"My daughter has a gun." Banks is on holiday, but that's the concern a woman brings to Annie, Banks's DI, while Banks is on vacation. Even though unlicensed handgun possession carries a very steep penalty, the police completely over-react (Banks is on vacation) and the girl's father gets hit with a tazer and dies of a heart attack. Cut to a scene with the daughter's friends and we learn things are not quite so simple.

Soon, Banks' daughter is linked to Jaff, drugs, and attempted murder. Banks' fo
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Larraine
Oct 11, 2017 rated it really liked it  ·  review of another edition
We've all met him, right? You know who I mean? The bad boy who is so cool, so handsome. He's the one who knows how to dress, who disdains working at some "dead end job." We KNOW he's dangerous. We know he'll wind up breaking our hearts. Yet, there's something about him...... In this newest in the DI Alan Banks series, it's his daughter, Tracy, who finds herself in hot water thanks to her attraction to the quintessential bad boy. Jaff is half Indian, went to a swanky "public school" in Britain an ...more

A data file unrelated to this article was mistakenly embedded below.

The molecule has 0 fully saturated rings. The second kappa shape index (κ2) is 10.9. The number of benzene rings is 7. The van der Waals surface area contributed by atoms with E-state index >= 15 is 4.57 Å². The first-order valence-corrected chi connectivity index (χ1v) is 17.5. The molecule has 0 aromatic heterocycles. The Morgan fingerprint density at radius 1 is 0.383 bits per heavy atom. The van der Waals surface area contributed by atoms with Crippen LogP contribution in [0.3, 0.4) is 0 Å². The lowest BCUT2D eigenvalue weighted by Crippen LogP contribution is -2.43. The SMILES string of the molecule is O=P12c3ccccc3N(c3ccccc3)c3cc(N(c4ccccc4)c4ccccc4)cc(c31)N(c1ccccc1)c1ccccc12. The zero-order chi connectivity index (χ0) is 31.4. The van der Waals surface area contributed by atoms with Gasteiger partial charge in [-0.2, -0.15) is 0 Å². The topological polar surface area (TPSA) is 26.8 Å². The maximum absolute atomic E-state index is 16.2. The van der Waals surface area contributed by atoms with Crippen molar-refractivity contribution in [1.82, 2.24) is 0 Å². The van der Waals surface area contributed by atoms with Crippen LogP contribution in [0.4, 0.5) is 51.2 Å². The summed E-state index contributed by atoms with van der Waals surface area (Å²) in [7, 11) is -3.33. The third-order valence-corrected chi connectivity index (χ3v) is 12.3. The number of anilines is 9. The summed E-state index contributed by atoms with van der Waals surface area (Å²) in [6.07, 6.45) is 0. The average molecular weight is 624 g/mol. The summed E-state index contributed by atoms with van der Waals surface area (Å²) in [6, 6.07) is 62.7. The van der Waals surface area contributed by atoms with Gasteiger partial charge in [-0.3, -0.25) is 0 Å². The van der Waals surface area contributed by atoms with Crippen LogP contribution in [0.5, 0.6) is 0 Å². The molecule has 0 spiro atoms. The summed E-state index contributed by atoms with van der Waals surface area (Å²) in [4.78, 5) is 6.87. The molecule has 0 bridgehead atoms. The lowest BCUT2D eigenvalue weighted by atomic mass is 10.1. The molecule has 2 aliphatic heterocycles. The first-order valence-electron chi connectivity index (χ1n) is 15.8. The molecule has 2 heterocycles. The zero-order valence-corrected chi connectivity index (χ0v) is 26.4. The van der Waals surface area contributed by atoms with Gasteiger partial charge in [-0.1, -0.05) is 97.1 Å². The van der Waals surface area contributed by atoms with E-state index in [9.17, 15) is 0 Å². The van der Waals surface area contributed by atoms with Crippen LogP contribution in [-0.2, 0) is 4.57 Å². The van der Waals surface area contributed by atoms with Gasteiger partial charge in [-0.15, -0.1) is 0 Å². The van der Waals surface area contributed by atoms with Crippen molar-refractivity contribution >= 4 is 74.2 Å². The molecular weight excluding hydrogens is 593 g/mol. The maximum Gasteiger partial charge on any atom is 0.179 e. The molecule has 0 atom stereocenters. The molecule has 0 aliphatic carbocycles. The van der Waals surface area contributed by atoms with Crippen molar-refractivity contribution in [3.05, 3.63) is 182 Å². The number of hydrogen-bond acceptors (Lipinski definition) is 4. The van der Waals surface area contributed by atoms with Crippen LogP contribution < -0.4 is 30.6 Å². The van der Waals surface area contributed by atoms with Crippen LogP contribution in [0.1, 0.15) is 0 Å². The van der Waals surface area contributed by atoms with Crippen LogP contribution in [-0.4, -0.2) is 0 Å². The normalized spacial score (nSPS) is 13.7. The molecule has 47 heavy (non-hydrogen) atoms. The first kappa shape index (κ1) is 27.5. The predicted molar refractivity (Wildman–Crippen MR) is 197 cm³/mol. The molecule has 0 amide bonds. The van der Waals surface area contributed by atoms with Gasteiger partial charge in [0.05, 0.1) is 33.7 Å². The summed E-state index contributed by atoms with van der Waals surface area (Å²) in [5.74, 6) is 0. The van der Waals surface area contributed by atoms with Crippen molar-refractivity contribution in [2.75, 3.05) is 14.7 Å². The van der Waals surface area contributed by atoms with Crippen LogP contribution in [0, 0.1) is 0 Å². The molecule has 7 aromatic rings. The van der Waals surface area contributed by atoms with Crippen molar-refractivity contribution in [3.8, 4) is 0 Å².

Pamela
Oct 13, 2010 rated it it was ok  ·  review of another edition
I have read Peter Robinson since his first Alan Banks procedural. As with most long series, the first several were excellent. But then the plots became predictable, the writing stale, and the recurring characters boring. I stopped reading him. When I saw “Bad Boy,” I decided that after a several-year hiatus, I would try him again. Unfortunately, that was a mistake.

Robinson’s recurring women characters in “Bad Boy” are immature, trite, and badly drawn. You have his partner and former lover Annie
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Mike Owens
Jan 29, 2013 rated it really liked it  ·  review of another edition